Gig work has grown rapidly in Canada, increasing from 8.2 percent of the workforce in 2016 to 13 percent in 2021, and over 37 percent of businesses in the country currently employ gig workers. These are not small companies – most are commercial enterprises with between $10 million and $100 million in annual business. This is a significant section of the capitalist class, so when they argue that gig workers are contractors, not employees, and that this status makes them ineligible to unionize, governments and the courts tend to sympathize with the bosses.

Notably, just one week after the UFCW-Uber announcement, Ontario’s Conservative government announced sweeping plans to normalize and institutionalize the gig economy. The Tories’ latest gift bag to capital includes creating a new “dependent contractor” category for workers, which would ensure that gig workers remain outside of the trade union movement and far less able to organize and collectively struggle for their rights. The language, scope and apparent intent of the UFCW-Uber partnership are completely reflective of the Ontario government’s approach.

Faced with this kind of powerful foe, the labour movement needs to take a clear class struggle approach to organizing gig workers. That approach begins with seeing them as workers – not as “independent contractors” or “service providers” – and fighting for their full labour rights, not some fake category invented by the bosses. It means putting them at the centre of any organizing campaign, not cutting backroom deals in company boardrooms. 

This is the approach demonstrated by CUPW and Gig Workers United, and it is the one that will build the labour movement and win real gains for workers. It’s ironic – and, for the workers involved, very bitterly so – that this strategy was showing real success and gaining momentum at the very moment that UFCW cut its deal with Uber.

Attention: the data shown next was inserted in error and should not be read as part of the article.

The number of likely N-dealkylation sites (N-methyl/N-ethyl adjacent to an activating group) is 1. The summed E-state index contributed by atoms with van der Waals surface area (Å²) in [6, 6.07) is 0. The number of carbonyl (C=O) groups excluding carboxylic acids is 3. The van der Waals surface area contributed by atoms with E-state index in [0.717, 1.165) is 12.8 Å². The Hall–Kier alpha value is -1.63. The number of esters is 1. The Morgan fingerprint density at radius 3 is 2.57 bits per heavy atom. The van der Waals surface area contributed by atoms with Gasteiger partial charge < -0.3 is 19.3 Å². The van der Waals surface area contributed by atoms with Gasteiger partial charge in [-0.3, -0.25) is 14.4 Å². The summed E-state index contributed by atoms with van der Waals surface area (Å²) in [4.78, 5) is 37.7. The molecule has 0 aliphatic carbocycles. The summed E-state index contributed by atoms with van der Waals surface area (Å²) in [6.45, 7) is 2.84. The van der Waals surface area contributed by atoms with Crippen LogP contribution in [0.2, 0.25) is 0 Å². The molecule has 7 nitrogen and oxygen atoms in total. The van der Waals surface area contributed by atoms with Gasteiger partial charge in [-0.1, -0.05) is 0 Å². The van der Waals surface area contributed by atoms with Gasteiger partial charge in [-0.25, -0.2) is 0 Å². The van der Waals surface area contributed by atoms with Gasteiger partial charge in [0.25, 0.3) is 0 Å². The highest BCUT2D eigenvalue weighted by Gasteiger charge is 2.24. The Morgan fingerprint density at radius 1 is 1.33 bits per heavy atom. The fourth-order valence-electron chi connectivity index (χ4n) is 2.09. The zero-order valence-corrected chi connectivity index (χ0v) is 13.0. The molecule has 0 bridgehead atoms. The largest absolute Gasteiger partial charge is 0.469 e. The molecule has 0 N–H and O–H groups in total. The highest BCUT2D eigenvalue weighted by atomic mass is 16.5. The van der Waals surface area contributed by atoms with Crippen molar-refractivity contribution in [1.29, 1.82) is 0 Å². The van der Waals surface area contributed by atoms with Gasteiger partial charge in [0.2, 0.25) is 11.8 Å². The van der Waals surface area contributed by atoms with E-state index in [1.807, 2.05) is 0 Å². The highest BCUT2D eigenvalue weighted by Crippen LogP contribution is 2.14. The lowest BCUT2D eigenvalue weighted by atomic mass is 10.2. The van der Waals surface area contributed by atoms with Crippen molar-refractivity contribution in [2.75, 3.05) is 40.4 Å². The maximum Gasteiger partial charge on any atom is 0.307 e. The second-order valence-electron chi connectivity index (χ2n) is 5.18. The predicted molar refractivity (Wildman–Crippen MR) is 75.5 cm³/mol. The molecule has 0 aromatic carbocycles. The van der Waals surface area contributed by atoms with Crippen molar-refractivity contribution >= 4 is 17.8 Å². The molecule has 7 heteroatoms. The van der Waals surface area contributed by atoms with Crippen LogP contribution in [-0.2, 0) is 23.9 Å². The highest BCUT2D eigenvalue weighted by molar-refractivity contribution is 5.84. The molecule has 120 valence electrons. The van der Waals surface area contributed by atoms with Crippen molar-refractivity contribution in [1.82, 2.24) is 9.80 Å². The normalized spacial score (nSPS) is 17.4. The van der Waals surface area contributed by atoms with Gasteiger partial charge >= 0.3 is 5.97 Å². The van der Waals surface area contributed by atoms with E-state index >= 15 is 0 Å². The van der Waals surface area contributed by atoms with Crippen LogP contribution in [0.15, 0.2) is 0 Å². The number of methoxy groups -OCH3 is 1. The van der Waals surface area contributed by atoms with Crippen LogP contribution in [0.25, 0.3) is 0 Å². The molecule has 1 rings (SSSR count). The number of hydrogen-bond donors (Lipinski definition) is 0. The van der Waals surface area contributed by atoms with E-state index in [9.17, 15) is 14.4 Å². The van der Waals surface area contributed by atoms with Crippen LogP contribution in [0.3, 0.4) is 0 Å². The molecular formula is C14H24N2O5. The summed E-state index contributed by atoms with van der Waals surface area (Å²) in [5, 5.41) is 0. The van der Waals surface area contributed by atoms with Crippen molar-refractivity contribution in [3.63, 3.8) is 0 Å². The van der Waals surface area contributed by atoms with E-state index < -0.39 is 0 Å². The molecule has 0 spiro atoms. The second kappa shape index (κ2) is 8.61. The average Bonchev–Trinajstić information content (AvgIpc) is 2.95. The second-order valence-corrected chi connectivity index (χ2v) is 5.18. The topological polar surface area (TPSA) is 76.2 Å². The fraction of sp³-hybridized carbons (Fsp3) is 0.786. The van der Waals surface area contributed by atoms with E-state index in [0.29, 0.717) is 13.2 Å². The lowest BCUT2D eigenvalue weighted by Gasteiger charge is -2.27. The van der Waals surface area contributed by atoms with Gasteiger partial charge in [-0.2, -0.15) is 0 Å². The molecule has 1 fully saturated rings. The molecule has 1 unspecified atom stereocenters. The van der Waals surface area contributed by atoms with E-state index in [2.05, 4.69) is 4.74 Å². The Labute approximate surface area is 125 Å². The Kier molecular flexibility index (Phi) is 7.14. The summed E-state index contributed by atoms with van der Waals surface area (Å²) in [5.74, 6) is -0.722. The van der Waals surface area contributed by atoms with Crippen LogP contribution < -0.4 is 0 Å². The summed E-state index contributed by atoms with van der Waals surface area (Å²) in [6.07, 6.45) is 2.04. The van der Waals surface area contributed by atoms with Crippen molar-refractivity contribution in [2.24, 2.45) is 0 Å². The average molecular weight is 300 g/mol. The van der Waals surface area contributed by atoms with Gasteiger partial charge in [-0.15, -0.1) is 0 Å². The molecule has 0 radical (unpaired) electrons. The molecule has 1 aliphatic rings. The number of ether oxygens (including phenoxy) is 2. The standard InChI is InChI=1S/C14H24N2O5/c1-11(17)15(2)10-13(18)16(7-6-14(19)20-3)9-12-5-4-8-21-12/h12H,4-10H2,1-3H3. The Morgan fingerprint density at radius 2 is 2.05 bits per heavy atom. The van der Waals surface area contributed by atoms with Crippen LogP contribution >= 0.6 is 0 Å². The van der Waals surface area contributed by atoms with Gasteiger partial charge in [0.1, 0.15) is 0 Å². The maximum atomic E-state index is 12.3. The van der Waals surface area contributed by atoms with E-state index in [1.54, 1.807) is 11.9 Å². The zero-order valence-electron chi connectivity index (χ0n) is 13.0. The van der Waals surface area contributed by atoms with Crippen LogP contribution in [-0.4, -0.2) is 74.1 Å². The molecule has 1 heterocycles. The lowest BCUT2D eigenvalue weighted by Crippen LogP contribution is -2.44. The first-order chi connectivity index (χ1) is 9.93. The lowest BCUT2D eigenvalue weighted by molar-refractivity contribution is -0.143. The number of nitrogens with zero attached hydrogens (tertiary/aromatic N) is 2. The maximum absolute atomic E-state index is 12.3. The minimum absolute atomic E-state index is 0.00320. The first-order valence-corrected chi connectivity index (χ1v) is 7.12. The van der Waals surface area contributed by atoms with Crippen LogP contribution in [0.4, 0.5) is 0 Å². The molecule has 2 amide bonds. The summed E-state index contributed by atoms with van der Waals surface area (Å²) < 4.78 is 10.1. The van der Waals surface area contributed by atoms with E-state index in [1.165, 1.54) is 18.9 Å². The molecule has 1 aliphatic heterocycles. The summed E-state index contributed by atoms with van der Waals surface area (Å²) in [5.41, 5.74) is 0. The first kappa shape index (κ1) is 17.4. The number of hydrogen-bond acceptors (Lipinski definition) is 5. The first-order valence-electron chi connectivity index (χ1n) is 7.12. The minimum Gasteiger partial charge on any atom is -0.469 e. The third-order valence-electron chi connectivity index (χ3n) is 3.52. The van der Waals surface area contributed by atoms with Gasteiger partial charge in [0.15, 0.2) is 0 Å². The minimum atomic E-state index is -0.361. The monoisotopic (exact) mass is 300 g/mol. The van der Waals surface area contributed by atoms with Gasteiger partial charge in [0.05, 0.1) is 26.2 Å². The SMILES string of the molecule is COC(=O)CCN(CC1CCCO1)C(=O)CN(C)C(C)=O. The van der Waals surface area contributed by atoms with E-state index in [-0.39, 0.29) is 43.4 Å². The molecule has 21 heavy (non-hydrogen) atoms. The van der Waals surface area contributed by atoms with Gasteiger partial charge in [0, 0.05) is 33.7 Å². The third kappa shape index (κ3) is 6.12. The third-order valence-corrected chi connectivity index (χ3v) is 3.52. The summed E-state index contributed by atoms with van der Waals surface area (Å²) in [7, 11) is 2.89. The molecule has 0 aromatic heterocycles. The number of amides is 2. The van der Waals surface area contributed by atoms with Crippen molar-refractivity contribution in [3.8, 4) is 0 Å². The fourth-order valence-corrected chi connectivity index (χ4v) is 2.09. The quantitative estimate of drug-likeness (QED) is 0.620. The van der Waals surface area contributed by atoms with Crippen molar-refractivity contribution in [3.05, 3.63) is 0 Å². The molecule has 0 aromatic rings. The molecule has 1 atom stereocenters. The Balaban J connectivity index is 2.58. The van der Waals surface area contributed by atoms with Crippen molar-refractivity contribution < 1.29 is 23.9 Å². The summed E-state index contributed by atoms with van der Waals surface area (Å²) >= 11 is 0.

What’s the role of the Canadian Labour Congress in all of this? 

Union organizing has generally been viewed as the purview of the individual affiliates, sometimes in a very parochial manner. But the labour movement is often strongest when there is one union per industry – the resulting concentration, expertise and organizational unity typically provide workers with a level of power that is greater than the sum of their numbers. If the labour movement is plagued by raiding or other types of competition for the same members, the only guarantees are disunity, weakness and a drive for the lowest common denominator for wages, pensions and working conditions. This is precisely why the left in the labour movement pressed hard for a disciplined, principled approach to organizing.

The CLC has an important role to play in promoting strong organizing strategies for the entire trade union movement. With unionization rates falling – from nearly 38 percent in 1981 to just over 31 percent now, and with the biggest decline in the private sector – and with employers and governments teaming up to cut back on workers’ rights and gains, workers need to be organized with unions that are willing and able to fight for their interests. That means taking on the companies, not transforming themselves into dues collection agencies in the pockets of the bosses.

The stakes are far too high for anything less.